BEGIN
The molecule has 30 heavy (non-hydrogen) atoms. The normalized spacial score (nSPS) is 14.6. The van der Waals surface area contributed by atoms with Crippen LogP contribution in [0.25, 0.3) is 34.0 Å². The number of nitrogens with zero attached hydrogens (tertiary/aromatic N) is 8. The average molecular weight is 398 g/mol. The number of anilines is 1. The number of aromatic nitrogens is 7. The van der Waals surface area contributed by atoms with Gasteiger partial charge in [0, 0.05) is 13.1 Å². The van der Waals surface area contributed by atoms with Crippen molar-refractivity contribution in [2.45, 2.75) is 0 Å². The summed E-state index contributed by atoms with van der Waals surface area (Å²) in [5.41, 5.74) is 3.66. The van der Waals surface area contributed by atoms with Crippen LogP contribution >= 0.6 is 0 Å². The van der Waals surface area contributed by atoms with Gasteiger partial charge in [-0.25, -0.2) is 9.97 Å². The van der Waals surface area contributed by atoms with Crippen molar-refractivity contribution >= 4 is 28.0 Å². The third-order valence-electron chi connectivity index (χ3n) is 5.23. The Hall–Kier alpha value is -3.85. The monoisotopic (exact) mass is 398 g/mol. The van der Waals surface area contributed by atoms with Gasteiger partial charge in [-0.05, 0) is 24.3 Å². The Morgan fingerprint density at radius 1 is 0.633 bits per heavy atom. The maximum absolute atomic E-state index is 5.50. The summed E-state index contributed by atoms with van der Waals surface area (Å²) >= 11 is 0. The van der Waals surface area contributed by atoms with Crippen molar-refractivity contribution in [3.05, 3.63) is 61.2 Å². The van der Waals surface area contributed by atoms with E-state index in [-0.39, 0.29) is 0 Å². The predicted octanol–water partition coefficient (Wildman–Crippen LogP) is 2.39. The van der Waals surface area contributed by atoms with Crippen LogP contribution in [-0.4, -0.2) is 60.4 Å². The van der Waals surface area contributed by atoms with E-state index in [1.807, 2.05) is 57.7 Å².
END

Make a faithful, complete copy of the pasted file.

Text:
The molecule has 30 heavy (non-hydrogen) atoms. The normalized spacial score (nSPS) is 14.6. The van der Waals surface area contributed by atoms with Crippen LogP contribution in [0.25, 0.3) is 34.0 Å². The number of nitrogens with zero attached hydrogens (tertiary/aromatic N) is 8. The average molecular weight is 398 g/mol. The number of anilines is 1. The number of aromatic nitrogens is 7. The van der Waals surface area contributed by atoms with Gasteiger partial charge in [0, 0.05) is 13.1 Å². The van der Waals surface area contributed by atoms with Crippen molar-refractivity contribution in [2.45, 2.75) is 0 Å². The summed E-state index contributed by atoms with van der Waals surface area (Å²) in [5.41, 5.74) is 3.66. The van der Waals surface area contributed by atoms with Crippen LogP contribution >= 0.6 is 0 Å². The van der Waals surface area contributed by atoms with Gasteiger partial charge in [-0.25, -0.2) is 9.97 Å². The van der Waals surface area contributed by atoms with Crippen molar-refractivity contribution >= 4 is 28.0 Å². The third-order valence-electron chi connectivity index (χ3n) is 5.23. The Hall–Kier alpha value is -3.85. The monoisotopic (exact) mass is 398 g/mol. The van der Waals surface area contributed by atoms with Gasteiger partial charge in [-0.05, 0) is 24.3 Å². The Morgan fingerprint density at radius 1 is 0.633 bits per heavy atom. The maximum absolute atomic E-state index is 5.50. The summed E-state index contributed by atoms with van der Waals surface area (Å²) >= 11 is 0. The van der Waals surface area contributed by atoms with Crippen molar-refractivity contribution in [3.05, 3.63) is 61.2 Å². The van der Waals surface area contributed by atoms with E-state index in [-0.39, 0.29) is 0 Å². The predicted octanol–water partition coefficient (Wildman–Crippen LogP) is 2.39. The van der Waals surface area contributed by atoms with Crippen LogP contribution in [-0.4, -0.2) is 60.4 Å². The van der Waals surface area contributed by atoms with E-state index in [1.807, 2.05) is 57.7 Å².